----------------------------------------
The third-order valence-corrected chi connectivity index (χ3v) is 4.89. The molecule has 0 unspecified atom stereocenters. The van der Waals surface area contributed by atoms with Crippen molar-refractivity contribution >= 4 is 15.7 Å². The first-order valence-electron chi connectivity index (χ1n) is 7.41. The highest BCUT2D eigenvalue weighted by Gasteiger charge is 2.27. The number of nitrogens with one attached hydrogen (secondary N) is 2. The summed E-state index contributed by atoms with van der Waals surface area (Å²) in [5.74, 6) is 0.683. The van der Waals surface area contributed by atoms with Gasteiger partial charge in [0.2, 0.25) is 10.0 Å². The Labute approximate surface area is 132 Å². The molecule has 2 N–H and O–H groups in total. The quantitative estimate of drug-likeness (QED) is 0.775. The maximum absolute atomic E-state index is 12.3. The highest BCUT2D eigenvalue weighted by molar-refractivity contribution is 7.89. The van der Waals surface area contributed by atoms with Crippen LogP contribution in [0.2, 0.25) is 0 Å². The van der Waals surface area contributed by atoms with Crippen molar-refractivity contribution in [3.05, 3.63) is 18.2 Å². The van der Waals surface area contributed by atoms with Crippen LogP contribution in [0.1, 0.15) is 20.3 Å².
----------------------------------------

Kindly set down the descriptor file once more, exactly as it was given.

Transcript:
The third-order valence-corrected chi connectivity index (χ3v) is 4.89. The molecule has 0 unspecified atom stereocenters. The van der Waals surface area contributed by atoms with Crippen molar-refractivity contribution >= 4 is 15.7 Å². The first-order valence-electron chi connectivity index (χ1n) is 7.41. The highest BCUT2D eigenvalue weighted by Gasteiger charge is 2.27. The number of nitrogens with one attached hydrogen (secondary N) is 2. The summed E-state index contributed by atoms with van der Waals surface area (Å²) in [5.74, 6) is 0.683. The van der Waals surface area contributed by atoms with Gasteiger partial charge in [0.2, 0.25) is 10.0 Å². The Labute approximate surface area is 132 Å². The molecule has 2 N–H and O–H groups in total. The quantitative estimate of drug-likeness (QED) is 0.775. The maximum absolute atomic E-state index is 12.3. The highest BCUT2D eigenvalue weighted by molar-refractivity contribution is 7.89. The van der Waals surface area contributed by atoms with Crippen LogP contribution in [0.2, 0.25) is 0 Å². The van der Waals surface area contributed by atoms with Crippen molar-refractivity contribution in [3.05, 3.63) is 18.2 Å². The van der Waals surface area contributed by atoms with Crippen LogP contribution in [0.1, 0.15) is 20.3 Å².